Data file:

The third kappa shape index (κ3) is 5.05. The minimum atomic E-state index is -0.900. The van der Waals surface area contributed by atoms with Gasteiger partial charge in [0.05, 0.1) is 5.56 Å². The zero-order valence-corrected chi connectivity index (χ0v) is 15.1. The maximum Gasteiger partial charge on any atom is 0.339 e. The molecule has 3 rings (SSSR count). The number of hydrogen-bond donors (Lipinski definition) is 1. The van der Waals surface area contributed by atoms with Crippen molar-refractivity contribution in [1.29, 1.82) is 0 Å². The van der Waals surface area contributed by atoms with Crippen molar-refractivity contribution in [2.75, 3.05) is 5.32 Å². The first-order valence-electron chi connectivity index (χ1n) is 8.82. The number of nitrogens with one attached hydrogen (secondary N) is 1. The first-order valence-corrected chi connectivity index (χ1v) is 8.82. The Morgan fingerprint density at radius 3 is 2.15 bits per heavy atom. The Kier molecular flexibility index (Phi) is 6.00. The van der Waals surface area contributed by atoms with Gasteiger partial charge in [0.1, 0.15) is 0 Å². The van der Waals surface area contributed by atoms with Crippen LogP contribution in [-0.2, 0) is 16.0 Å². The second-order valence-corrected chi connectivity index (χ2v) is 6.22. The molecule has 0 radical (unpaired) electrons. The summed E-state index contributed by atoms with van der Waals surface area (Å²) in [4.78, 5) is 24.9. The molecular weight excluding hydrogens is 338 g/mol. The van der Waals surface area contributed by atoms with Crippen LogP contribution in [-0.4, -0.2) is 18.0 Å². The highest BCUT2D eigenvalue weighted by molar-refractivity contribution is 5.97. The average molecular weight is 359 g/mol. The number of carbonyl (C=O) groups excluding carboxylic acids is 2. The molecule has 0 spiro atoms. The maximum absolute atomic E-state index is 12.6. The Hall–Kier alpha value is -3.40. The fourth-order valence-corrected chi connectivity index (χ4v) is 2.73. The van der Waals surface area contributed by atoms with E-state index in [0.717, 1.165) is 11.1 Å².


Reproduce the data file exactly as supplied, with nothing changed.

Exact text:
The third kappa shape index (κ3) is 5.05. The minimum atomic E-state index is -0.900. The van der Waals surface area contributed by atoms with Gasteiger partial charge in [0.05, 0.1) is 5.56 Å². The zero-order valence-corrected chi connectivity index (χ0v) is 15.1. The maximum Gasteiger partial charge on any atom is 0.339 e. The molecule has 3 rings (SSSR count). The number of hydrogen-bond donors (Lipinski definition) is 1. The van der Waals surface area contributed by atoms with Crippen molar-refractivity contribution in [1.29, 1.82) is 0 Å². The van der Waals surface area contributed by atoms with Crippen molar-refractivity contribution in [2.75, 3.05) is 5.32 Å². The first-order valence-electron chi connectivity index (χ1n) is 8.82. The number of nitrogens with one attached hydrogen (secondary N) is 1. The first-order valence-corrected chi connectivity index (χ1v) is 8.82. The Morgan fingerprint density at radius 3 is 2.15 bits per heavy atom. The Kier molecular flexibility index (Phi) is 6.00. The van der Waals surface area contributed by atoms with Gasteiger partial charge in [0.1, 0.15) is 0 Å². The van der Waals surface area contributed by atoms with Crippen LogP contribution in [-0.2, 0) is 16.0 Å². The second-order valence-corrected chi connectivity index (χ2v) is 6.22. The molecule has 0 radical (unpaired) electrons. The summed E-state index contributed by atoms with van der Waals surface area (Å²) in [4.78, 5) is 24.9. The molecular weight excluding hydrogens is 338 g/mol. The van der Waals surface area contributed by atoms with Crippen LogP contribution in [-0.4, -0.2) is 18.0 Å². The highest BCUT2D eigenvalue weighted by molar-refractivity contribution is 5.97. The average molecular weight is 359 g/mol. The number of carbonyl (C=O) groups excluding carboxylic acids is 2. The molecule has 0 spiro atoms. The maximum absolute atomic E-state index is 12.6. The Hall–Kier alpha value is -3.40. The fourth-order valence-corrected chi connectivity index (χ4v) is 2.73. The van der Waals surface area contributed by atoms with E-state index in [0.717, 1.165) is 11.1 Å².